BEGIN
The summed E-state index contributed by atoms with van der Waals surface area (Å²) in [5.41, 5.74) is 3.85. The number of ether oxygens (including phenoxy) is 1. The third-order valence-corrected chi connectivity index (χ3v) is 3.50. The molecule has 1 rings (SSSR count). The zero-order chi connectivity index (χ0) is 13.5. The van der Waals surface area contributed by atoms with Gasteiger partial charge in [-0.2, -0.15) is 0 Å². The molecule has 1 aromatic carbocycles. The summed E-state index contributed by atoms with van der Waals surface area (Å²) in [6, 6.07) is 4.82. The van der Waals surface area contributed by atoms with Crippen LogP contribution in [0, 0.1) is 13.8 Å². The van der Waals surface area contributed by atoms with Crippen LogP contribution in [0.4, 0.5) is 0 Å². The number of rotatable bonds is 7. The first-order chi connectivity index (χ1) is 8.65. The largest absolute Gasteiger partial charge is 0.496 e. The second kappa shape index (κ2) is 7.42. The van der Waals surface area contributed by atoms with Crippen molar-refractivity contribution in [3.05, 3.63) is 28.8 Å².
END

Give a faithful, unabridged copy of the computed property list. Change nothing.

The summed E-state index contributed by atoms with van der Waals surface area (Å²) in [5.41, 5.74) is 3.85. The number of ether oxygens (including phenoxy) is 1. The third-order valence-corrected chi connectivity index (χ3v) is 3.50. The molecule has 1 rings (SSSR count). The zero-order chi connectivity index (χ0) is 13.5. The van der Waals surface area contributed by atoms with Gasteiger partial charge in [-0.2, -0.15) is 0 Å². The molecule has 1 aromatic carbocycles. The summed E-state index contributed by atoms with van der Waals surface area (Å²) in [6, 6.07) is 4.82. The van der Waals surface area contributed by atoms with Crippen LogP contribution in [0, 0.1) is 13.8 Å². The van der Waals surface area contributed by atoms with Crippen LogP contribution in [0.4, 0.5) is 0 Å². The number of rotatable bonds is 7. The first-order chi connectivity index (χ1) is 8.65. The largest absolute Gasteiger partial charge is 0.496 e. The second kappa shape index (κ2) is 7.42. The van der Waals surface area contributed by atoms with Crippen molar-refractivity contribution in [3.05, 3.63) is 28.8 Å².